The Bank of Ghana’s refusal to release data on mobile money transactions to the Communications Ministry has sparked a feud between the two entities.
The Communications Ministry in a series of letters had asked the Bank of Ghana to release the data to a private contractor, Kelni GVG, which has been tasked to verify the amount of revenue generated by telcos.
The Ministry specifically requested for disclosure of customer balances, transaction amounts, date and time of the transactions.
However, the Bank of Ghana declined to grant the Communication Ministry’s request, arguing in a letter signed by its Secretary, Frances Van-Hein, that disclosing such information will breach the guidelines of Electronic Money Issuers and Data Protection Act.
“The Bank’s attention has been drawn to an arrangement with Kelni GVG to monitor mobile money transactions in Ghana. This involves the disclosure of customer information including customer balances, transaction amounts, date and time of transactions. The provisions of the Guidelines of Electronic Money Issuers (2015) and the Data Protection Act 2012, Act 843, ensure customer privacy rights and this arrangement would amount to a breach of these legislations.
“The Bank of Ghana recognizes the need to continue to collaborate with regulators. However, this collaboration should not lead to a breach of financial regulation and data protection provisions. The oversight of mobile money operators which are subsidiaries of telecommunication companies falls under the purview of the Bank of Ghana. We therefore request that mobile money transactions which fall within the category of financial services should be exempted from the disclosure of such information,” the Bank of Ghana’s letter said.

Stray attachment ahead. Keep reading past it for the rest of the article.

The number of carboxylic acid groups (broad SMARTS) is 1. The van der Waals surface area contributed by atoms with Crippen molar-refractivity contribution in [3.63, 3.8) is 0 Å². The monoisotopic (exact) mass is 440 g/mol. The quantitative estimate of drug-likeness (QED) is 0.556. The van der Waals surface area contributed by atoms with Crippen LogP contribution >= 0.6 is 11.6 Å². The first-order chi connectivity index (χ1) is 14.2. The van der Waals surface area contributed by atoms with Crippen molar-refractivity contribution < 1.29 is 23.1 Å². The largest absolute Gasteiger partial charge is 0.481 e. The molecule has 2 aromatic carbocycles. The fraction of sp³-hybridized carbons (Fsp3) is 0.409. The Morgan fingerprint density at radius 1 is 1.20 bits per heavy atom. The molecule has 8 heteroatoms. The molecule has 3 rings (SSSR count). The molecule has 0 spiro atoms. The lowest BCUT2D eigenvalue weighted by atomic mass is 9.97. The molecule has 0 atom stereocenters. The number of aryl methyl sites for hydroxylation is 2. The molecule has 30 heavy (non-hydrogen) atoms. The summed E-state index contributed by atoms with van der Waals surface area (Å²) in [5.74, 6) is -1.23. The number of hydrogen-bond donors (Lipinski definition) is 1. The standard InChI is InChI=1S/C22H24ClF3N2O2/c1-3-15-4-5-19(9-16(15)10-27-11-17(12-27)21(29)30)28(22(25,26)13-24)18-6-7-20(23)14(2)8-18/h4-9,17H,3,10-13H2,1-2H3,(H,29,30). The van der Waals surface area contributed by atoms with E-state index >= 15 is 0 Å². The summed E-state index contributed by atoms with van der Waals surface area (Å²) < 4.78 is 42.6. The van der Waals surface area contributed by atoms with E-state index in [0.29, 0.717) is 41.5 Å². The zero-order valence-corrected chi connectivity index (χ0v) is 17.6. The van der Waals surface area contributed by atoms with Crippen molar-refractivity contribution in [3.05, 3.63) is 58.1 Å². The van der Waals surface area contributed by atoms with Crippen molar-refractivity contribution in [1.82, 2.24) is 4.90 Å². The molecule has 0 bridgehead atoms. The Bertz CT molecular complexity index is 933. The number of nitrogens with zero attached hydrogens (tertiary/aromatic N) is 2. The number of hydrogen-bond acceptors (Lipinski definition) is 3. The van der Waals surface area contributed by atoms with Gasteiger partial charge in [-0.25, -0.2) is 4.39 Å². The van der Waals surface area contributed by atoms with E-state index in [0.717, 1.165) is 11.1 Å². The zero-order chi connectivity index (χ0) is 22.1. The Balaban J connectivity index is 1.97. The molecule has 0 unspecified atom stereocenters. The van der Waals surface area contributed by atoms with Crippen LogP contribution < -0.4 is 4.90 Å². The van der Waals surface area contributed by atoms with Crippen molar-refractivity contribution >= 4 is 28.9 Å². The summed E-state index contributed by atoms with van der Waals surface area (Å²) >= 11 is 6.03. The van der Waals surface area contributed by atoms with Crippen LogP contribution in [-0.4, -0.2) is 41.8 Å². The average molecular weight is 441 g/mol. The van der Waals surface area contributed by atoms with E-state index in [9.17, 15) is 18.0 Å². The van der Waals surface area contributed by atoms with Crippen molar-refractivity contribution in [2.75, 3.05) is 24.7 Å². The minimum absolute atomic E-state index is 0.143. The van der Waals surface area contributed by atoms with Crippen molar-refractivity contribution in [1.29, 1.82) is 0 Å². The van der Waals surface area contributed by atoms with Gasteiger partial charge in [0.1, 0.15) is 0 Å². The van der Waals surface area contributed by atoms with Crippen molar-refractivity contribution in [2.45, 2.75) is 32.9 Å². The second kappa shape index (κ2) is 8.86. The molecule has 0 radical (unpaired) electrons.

The BOG subsequently asked telecom operators to disregard an earlier directive by the Communications Ministry requesting them to hand over the data.
But the Communications Ministry did not take the BoG’s position on its request lightly.
Expressing derision for the letter from the BoG, it stated that further communication from the Central Bank to the Ministry should be from the Governor.
In their response, the Ministry said in a letter that the “level of disrespect exhibited by the bank in this matter is simply appalling.”
Kelni GVG was contracted by the government to develop and oversee the Common Platform for traffic monitoring, revenue assurance and mobile money monitoring.
The implementation of the Common Platform is in line with the Communication Service Tax (Amendment) Act, 2013, Act 864.
A lot of the criticism of the deal, which is costing Ghana $89 million, has come from think tank IMANI Africa.
IMANI also raised privacy concerns while questioning the credibility of Kelni GVG.
It has maintained that this deal mirrors the controversial agreements the state entered into with Subah Infosolutions and Afriwave Telcom Ltd in 2010 and 2016 respectively.
IMANI had earlier petitioned the Vice President to revoke the contract.
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